Open Access Research article

Nutritional status and clinical outcome of children on continuous renal replacement therapy: a prospective observational study

Ana Castillo1, Maria J Santiago1, Jesús López-Herce3*, Sandra Montoro1, Jorge López3, Amaya Bustinza1, Ramón Moral1 and Jose M Bellón2

Author Affiliations

1 Pediatric Intensive Care Department Hospital General Universitario Gregorio Marañón, Universidad Complutense, Madrid, Spain

2 Statistics, Preventive Medicine and Quality Service Hospital General Universitario Gregorio Marañón, Universidad Complutense, Madrid, Spain

3 Pediatric Intensive Care Service, Hospital General Universitario Gregorio Marañón, Dr Castelo 47, Madrid, Spain

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BMC Nephrology 2012, 13:125  doi:10.1186/1471-2369-13-125

Published: 27 September 2012



No studies on continuous renal replacement therapy (CRRT) have analyzed nutritional status in children. The objective of this study was to assess the association between mortality and nutritional status of children receiving CRRT.


Prospective observational study to analyze the nutritional status of children receiving CRRT and its association with mortality. The variables recorded were age, weight, sex, diagnosis, albumin, creatinine, urea, uric acid, severity of illness scores, CRRT-related complications, duration of admission to the pediatric intensive care unit, and mortality.


The sample comprised 174 critically ill children on CRRT. The median weight of the patients was 10 kg, 35% were under percentile (P) 3, and 56% had a weight/P50 ratio of less than 0.85. Only two patients were above P95. The mean age for patients under P3 was significantly lower than that of the other patients (p = 0.03). The incidence of weight under P3 was greater in younger children (p = 0.007) and in cardiac patients and in those who had previous chronic renal insufficiency (p = 0.047). The mortality analysis did not include patients with pre-existing renal disease. Mortality was 38.9%. Mortality for patients with weight < P3 was greater than that of children with weight > P3 (51% vs 33%; p = 0.037). In the univariate and multivariate logistic regression analyses, the only factor associated with mortality was protein-energy wasting (malnutrition) (OR, 2.11; 95% CI, 1.067-4.173; p = 0.032).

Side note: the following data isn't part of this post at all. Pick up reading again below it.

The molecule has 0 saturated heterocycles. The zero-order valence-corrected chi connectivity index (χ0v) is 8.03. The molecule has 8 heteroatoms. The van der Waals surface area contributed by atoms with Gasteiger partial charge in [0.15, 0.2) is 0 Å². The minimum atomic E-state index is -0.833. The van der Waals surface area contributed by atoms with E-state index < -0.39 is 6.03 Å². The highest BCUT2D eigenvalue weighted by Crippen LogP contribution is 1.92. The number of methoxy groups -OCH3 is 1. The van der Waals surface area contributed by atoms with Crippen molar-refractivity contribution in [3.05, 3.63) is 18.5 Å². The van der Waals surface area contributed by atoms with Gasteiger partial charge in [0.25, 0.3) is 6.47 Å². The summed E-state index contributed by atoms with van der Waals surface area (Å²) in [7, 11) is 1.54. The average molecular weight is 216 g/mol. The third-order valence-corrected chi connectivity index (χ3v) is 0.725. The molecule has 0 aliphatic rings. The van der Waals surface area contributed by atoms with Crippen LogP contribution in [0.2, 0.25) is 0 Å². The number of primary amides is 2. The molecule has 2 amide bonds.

The frequency of protein-energy wasting in children who require CRRT is high, and the frequency of obesity is low. Protein-energy wasting is more frequent in children with previous end-stage renal disease and heart disease. Underweight children present a higher mortality rate than patients with normal body weight.